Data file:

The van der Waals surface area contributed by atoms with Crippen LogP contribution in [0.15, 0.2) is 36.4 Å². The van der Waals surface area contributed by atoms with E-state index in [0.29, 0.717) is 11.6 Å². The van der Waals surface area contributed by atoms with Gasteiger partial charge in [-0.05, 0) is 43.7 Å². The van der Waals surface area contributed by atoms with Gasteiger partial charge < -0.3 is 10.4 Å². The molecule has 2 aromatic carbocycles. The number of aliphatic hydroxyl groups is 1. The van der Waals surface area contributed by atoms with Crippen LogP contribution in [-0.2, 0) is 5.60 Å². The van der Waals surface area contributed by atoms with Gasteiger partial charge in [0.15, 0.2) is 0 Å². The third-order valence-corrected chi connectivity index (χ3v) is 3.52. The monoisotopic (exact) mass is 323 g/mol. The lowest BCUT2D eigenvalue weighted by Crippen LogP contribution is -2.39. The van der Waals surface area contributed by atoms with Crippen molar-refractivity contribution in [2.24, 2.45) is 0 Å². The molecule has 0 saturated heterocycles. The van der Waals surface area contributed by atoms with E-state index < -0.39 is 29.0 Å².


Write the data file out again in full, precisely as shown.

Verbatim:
The van der Waals surface area contributed by atoms with Crippen LogP contribution in [0.15, 0.2) is 36.4 Å². The van der Waals surface area contributed by atoms with E-state index in [0.29, 0.717) is 11.6 Å². The van der Waals surface area contributed by atoms with Gasteiger partial charge in [-0.05, 0) is 43.7 Å². The van der Waals surface area contributed by atoms with Gasteiger partial charge < -0.3 is 10.4 Å². The molecule has 2 aromatic carbocycles. The number of aliphatic hydroxyl groups is 1. The van der Waals surface area contributed by atoms with Crippen LogP contribution in [-0.2, 0) is 5.60 Å². The van der Waals surface area contributed by atoms with Gasteiger partial charge in [0.15, 0.2) is 0 Å². The third-order valence-corrected chi connectivity index (χ3v) is 3.52. The monoisotopic (exact) mass is 323 g/mol. The lowest BCUT2D eigenvalue weighted by Crippen LogP contribution is -2.39. The van der Waals surface area contributed by atoms with Crippen molar-refractivity contribution in [2.24, 2.45) is 0 Å². The molecule has 0 saturated heterocycles. The van der Waals surface area contributed by atoms with E-state index < -0.39 is 29.0 Å².